And here's another thing: Did you know that if you count the syllables "runners on second and third" is only seven syllables long, compared to eight for "runners in scoring position"? Think of the number of times in your life that you've said "runners in scoring position" and think of the time you would have saved if you'd just said "runners on second and third." If you put all that time together in one string, you'd probably have been able to watch all of Jean Renoir's films or reread Tolstoy.

Several other terms have snuck into baseball language that should be given their unconditional release. When I played Babe Ruth League ball we had pitchers and regulars, the latter term referring to players who play every day. Now we've got something called "position players," which takes up two more syllables than "regulars" and is misleading, since pitcher is as much of a position as the other eight spots. We also have "role players," which says nothing and takes up two more syllables than "subs," short for substitutes. "Role players," too, is inaccurate; doesn't every player on the team have a role?

Here are some more current terms I don't like:

–I remember the great power pitchers of my youth—Sandy Koufax and Bob Gibson come to mind first—as having great fastballs; they had "speed." Pitchers today bring "great velocity." Speed is two syllables shorter than velocity, and it suggests speed even better, because you can say it faster.

–The great pitchers who seldom walked batters—such as Warren Spahn, Whitey Ford, and Juan Marichal—had "control" or, even better, "pinpoint control." Now they have "location" or "outstanding location." "Location" is great when describing real estate, much less so for baseball.

–There used to be a lovely phrase, "game-ending home run"—Bobby Thomson and Bill Mazeroski hit game-ending home runs. This was a phrase that complimented the winner. It has now been transformed into "walk-off home run," a term that thumbs its nose at the loser since the team in the field begins to walk off as soon as the ball clears the fence, while the batter is still circling the bases.

I'm sure you can think of a dozen others or hear them used in the game you watch tonight. If you can't, just beam in any game Tim McCarver happens to be calling.

As recently as 30 years ago, when many of the pioneer baseball broadcasters such as Ernie Harwell, Mel Allen, Red Barber, Harry Kalas, Harry Caray and Vin Scully were still doing regular baseball broadcasts (or were at least still active in the game), you could hear a rich, colorful and original jargon that took us back to the 1920s when Ring Lardner was preserving this new language on paper. (Thank God Vin Scully is still alive and in the booth.)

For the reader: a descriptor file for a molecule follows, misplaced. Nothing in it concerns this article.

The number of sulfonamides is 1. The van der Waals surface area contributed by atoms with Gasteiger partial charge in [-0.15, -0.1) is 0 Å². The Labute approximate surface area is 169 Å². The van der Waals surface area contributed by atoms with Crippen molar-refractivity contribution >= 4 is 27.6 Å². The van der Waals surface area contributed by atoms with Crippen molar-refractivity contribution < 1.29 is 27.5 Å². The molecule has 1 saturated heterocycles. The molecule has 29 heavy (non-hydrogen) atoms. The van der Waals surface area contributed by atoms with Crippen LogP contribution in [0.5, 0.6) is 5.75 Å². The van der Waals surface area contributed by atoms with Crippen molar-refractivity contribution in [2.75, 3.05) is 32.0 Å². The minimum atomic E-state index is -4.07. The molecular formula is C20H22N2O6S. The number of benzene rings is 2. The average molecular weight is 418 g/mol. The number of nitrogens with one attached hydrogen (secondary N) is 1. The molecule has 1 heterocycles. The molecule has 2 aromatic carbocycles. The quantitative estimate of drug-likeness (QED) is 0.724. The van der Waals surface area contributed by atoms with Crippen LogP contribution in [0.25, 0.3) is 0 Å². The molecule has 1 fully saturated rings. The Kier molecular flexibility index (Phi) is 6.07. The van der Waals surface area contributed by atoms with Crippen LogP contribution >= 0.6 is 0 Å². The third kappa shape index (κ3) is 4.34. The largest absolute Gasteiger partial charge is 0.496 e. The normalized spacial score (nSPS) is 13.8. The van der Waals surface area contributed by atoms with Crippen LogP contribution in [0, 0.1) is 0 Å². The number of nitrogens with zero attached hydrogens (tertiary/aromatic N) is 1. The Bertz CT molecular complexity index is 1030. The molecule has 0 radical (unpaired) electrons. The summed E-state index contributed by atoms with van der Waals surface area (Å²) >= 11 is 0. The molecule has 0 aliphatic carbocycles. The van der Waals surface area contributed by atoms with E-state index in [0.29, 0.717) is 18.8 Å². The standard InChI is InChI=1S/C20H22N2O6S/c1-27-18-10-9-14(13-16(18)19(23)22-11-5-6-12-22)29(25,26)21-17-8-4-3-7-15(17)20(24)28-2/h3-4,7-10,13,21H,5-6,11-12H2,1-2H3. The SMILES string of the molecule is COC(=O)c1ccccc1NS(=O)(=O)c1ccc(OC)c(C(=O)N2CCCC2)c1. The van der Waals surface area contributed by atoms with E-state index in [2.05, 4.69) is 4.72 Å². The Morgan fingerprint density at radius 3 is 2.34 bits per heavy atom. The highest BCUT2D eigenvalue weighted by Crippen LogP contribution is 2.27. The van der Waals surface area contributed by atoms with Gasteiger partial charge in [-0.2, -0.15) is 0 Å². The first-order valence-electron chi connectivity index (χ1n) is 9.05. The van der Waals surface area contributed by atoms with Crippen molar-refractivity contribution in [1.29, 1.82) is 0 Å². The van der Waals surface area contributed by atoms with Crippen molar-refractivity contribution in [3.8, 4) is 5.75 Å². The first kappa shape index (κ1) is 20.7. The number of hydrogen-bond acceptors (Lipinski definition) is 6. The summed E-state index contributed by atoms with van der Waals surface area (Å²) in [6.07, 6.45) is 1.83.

Virginia Woolf, certainly the most improbable Lardner fan imaginable, observed in a letter to a friend that the language in Lardner's baseball stories "is not English" but something quintessentially American. "It is no coincidence," she wrote, "that the best of Mr. Lardner's stories are about games for one may guess that Mr. Lardner's interest in games has solved one of the most difficult problem of the American writer; it has given him a clue, a center, a meeting place for the diverse activities of people whom a vast continent isolates, whom no tradition controls. Games give him what society gave his English brother."

Let me make Mrs.Woolf's point a different way: millions of immigrants, no matter what language hey spoke when they came here, came together around baseball. And that happened because even if you knew just a little English you could, by listening to the broadcasts, learn baseball.

Baseball language once drew newcomers into the game. Now, it's becoming a language that shuts many people out, one that makes them feel as if what's happening on the field is something a little more complicated than they thought. The ultimate result is that we all end up knowing less—particularly about baseball.

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Allen Barra writes about sports for the Wall Street Journal and TheAtlantic.com. His next book is Mickey and Willie--The Parallel Lives of Baseball's Golden Age.